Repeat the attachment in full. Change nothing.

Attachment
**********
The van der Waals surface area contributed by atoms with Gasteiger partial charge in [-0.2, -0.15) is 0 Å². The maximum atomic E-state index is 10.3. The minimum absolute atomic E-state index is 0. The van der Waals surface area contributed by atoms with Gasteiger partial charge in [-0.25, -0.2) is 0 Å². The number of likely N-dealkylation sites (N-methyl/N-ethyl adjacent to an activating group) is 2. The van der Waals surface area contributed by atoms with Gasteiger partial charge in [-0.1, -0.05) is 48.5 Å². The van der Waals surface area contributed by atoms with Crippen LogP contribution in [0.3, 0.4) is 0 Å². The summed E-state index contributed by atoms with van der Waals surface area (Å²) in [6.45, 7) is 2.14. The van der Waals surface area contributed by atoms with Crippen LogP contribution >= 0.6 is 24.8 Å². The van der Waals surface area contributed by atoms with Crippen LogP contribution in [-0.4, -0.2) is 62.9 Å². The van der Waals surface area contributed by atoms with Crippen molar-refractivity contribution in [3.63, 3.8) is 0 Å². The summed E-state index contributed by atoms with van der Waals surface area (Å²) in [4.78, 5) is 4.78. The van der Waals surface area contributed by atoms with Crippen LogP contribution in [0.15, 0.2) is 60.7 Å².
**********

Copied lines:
The van der Waals surface area contributed by atoms with Gasteiger partial charge in [-0.2, -0.15) is 0 Å². The maximum atomic E-state index is 10.3. The minimum absolute atomic E-state index is 0. The van der Waals surface area contributed by atoms with Gasteiger partial charge in [-0.25, -0.2) is 0 Å². The number of likely N-dealkylation sites (N-methyl/N-ethyl adjacent to an activating group) is 2. The van der Waals surface area contributed by atoms with Gasteiger partial charge in [-0.1, -0.05) is 48.5 Å². The van der Waals surface area contributed by atoms with Crippen LogP contribution in [0.3, 0.4) is 0 Å². The summed E-state index contributed by atoms with van der Waals surface area (Å²) in [6.45, 7) is 2.14. The van der Waals surface area contributed by atoms with Crippen LogP contribution >= 0.6 is 24.8 Å². The van der Waals surface area contributed by atoms with Crippen LogP contribution in [-0.4, -0.2) is 62.9 Å². The van der Waals surface area contributed by atoms with Crippen molar-refractivity contribution in [3.63, 3.8) is 0 Å². The summed E-state index contributed by atoms with van der Waals surface area (Å²) in [4.78, 5) is 4.78. The van der Waals surface area contributed by atoms with Crippen LogP contribution in [0.15, 0.2) is 60.7 Å².